× Upcoming Events Dean's Circle Donate Email Sign-up Staff Shenandoah Conservatory Past Events
Olly WIlson
A City Called Heaven

Olly Wilson’s varied musical background included not only the traditional composition and academic disciplines, but also his professional experience as a jazz and orchestral musician, work in electronic media, and studies of African music in West Africa itself.

Born in 1937, the St. Louis, Missouri, native completed his undergraduate training at Washington University (St. Louis), continuing with his master's studies at University of Illinois (returning later to study electronic music in the Studio for Experimental Music), and received his Ph.D. from the University of Iowa. His composition teachers included Robert Wykes, Robert Kelley and Phillip Bezanson.

His work as a professional musician included playing jazz piano in local St. Louis groups, as well as playing contrabass for the St. Louis Philharmonic, the St. Louis Summer Chamber Players and the Cedar Rapids Symphony. He has taught on the faculties of Florida A&M University and Oberlin Conservatory of Music, as well as the University of California at Berkeley where he began teaching in 1970.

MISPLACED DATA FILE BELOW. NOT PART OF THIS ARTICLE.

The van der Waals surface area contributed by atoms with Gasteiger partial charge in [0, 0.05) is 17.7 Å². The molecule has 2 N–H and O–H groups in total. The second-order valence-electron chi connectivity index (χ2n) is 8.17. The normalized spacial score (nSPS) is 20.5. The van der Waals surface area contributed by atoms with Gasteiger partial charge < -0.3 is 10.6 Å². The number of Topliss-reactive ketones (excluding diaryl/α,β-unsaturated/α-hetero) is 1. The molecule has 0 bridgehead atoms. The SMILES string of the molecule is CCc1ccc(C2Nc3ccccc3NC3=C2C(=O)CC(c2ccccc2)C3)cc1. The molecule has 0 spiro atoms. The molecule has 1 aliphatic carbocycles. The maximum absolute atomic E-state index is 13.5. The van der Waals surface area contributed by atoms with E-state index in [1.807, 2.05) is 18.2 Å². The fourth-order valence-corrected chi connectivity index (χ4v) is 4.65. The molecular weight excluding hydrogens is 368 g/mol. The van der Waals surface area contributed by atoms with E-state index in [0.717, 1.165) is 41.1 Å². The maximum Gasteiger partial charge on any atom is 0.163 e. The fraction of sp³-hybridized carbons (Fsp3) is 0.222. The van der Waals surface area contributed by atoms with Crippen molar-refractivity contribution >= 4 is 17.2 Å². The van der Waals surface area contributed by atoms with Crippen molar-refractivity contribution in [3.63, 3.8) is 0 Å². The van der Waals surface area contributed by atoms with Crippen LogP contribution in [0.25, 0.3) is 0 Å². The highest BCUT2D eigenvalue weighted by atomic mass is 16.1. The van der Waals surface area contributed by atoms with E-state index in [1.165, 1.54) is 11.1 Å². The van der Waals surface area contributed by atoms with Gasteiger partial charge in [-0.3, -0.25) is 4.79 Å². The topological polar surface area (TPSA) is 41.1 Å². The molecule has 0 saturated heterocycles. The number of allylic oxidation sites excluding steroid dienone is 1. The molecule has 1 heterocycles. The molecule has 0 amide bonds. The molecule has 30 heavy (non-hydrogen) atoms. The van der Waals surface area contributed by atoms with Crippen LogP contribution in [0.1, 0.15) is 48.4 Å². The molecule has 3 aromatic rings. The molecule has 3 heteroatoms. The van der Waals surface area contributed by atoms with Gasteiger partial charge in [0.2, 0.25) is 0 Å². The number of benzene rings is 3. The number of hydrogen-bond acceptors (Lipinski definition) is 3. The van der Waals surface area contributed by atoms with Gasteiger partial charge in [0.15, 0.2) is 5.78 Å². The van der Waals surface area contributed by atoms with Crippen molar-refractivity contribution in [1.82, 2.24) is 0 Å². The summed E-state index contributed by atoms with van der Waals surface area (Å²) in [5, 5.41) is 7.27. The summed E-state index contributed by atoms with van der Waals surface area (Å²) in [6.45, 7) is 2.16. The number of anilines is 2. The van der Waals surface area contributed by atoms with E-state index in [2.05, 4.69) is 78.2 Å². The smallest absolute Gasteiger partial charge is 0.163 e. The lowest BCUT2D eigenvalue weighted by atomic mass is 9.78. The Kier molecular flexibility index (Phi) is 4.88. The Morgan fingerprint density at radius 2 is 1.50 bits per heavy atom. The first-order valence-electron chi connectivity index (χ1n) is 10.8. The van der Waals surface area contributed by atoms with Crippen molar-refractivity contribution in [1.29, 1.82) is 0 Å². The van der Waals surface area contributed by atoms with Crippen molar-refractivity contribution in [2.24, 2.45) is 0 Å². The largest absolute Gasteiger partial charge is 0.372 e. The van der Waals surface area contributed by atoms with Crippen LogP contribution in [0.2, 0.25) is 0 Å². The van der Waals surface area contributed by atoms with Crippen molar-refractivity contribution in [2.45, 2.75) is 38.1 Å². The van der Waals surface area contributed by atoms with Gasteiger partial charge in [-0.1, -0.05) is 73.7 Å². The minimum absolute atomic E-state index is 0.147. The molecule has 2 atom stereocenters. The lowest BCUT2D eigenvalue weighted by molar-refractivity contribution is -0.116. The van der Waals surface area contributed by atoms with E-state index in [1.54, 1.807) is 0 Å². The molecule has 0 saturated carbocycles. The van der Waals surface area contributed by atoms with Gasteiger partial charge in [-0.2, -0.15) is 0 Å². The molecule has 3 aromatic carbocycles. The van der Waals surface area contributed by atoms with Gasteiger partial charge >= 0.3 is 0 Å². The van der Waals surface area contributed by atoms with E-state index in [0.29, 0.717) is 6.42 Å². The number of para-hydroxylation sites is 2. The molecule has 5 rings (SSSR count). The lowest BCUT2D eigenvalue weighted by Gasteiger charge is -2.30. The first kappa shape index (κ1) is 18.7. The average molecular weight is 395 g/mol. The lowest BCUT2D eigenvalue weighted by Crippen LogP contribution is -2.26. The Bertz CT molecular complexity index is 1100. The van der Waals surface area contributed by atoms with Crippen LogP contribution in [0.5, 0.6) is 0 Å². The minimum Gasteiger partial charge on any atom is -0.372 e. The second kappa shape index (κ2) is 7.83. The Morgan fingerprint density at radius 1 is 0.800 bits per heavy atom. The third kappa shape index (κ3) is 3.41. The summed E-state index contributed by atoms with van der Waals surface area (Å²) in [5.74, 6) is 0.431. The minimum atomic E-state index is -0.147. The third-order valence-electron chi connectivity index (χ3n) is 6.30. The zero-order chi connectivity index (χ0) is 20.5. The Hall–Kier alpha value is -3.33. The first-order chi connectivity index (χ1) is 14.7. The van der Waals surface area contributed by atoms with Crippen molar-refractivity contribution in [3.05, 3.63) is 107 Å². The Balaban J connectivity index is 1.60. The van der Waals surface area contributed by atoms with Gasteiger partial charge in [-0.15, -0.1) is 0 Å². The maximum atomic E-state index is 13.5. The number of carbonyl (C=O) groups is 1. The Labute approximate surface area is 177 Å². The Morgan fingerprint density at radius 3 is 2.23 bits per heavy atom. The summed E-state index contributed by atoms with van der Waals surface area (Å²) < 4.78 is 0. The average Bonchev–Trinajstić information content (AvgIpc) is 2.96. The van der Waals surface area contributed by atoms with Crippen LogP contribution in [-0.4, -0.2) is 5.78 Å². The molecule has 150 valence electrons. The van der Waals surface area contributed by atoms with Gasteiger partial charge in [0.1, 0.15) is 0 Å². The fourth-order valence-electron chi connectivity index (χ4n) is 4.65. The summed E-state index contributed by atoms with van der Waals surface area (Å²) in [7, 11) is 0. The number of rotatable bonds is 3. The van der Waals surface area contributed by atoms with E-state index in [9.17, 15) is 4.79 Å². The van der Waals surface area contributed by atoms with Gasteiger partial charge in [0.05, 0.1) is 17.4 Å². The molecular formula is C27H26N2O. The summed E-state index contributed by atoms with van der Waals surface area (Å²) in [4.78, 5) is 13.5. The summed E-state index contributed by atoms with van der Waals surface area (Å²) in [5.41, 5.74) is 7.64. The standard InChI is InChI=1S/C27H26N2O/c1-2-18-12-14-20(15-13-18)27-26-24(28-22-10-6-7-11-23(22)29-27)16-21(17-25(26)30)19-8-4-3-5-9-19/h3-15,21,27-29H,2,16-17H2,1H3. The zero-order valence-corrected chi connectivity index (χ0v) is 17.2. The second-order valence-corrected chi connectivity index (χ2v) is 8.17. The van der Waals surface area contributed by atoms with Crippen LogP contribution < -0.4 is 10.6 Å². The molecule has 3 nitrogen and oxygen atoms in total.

Wilson's works were performed by major American orchestras such as the Atlanta, Baltimore, Saint Louis, Detroit and Dallas Symphonies, along with such international ensembles as the Moscow Philharmonic, the Netherlands Philharmonic, and the Royal Concertgebouw Orchestra. He received commissions from the Boston, Chicago, and Houston Symphonies, as well as the New York Philharmonic and the American Composers Orchestra. He was awarded numerous honors, including the Dartmouth Arts Council Prize (the first international competition awarded for electronic music for his work Cetus); commissions from the NEA and Koussevitzky Foundation; an artist residency at the American Academy of Rome; several Guggenheim Fellowships; a Rockefeller Foundation Fellowship; membership at the American Academy of Arts and Letters; and the Elise Stoeger Prize awarded by the Chamber Music Society of Lincoln Center.

In addition to being a published author (Wilson wrote numerous articles on African and African-American music), he often conducted contemporary music concerts.

Olly Wilson died in 2018. His music is published by Gunmar Music and G. Schirmer, Inc.